Here’s an easy twist on the old anticipation guide that gets students out of their desks and that facilitates interaction among multiple peers:
- Students indicate their level of agreement with a teacher-generated list of controversial statements or questions.
- Give directions: Tell students that they’ll be moving to the right side of the classroom if they indicated that the statement was “true,” or the left-hand side of the classroom if they indicated that the statement was “false.” When they get to their chosen side, they should find a partner and share their thinking about this statement for approximately one minute. Then, partners will share out their responses to the whole class.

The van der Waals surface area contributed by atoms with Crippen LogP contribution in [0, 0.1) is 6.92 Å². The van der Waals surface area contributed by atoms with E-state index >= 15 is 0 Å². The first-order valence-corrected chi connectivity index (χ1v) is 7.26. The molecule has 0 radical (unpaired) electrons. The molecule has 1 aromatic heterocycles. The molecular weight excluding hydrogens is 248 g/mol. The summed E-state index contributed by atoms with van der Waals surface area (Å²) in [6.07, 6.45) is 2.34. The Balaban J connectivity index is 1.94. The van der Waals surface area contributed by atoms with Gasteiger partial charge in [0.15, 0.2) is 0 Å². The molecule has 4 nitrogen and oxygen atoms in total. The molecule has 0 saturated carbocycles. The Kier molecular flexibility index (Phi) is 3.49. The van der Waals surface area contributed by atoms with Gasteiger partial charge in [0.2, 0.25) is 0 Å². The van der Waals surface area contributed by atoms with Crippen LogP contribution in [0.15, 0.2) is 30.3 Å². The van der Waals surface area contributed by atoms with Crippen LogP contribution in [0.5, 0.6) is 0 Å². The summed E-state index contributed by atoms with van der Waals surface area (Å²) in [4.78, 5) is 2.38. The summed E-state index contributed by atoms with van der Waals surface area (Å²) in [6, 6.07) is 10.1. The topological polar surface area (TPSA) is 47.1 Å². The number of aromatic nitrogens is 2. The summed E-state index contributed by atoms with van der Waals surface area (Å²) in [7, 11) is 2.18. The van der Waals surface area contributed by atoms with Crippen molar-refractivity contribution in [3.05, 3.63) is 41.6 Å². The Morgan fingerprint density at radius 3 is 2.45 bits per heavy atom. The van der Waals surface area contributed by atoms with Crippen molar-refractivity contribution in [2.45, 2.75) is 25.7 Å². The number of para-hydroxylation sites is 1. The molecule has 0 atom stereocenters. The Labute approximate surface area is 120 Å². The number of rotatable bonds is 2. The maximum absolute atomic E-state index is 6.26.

- Read aloud the first statement and tell students to pick a side of the room. Optional: Set a timer for one minute.
- Circulate around the room while students talk to ask more questions and listen to their discussion.
- Facilitate a short discussion on this question or statement.
- Repeat. Tell students that they should speak to a new partner for every question.
Reflection: For the most part, students seem to like this activity (particularly at the end of the day). I like that anticipation guides help to generate student interest in the topic at hand; movement around the classroom also keeps them more alert.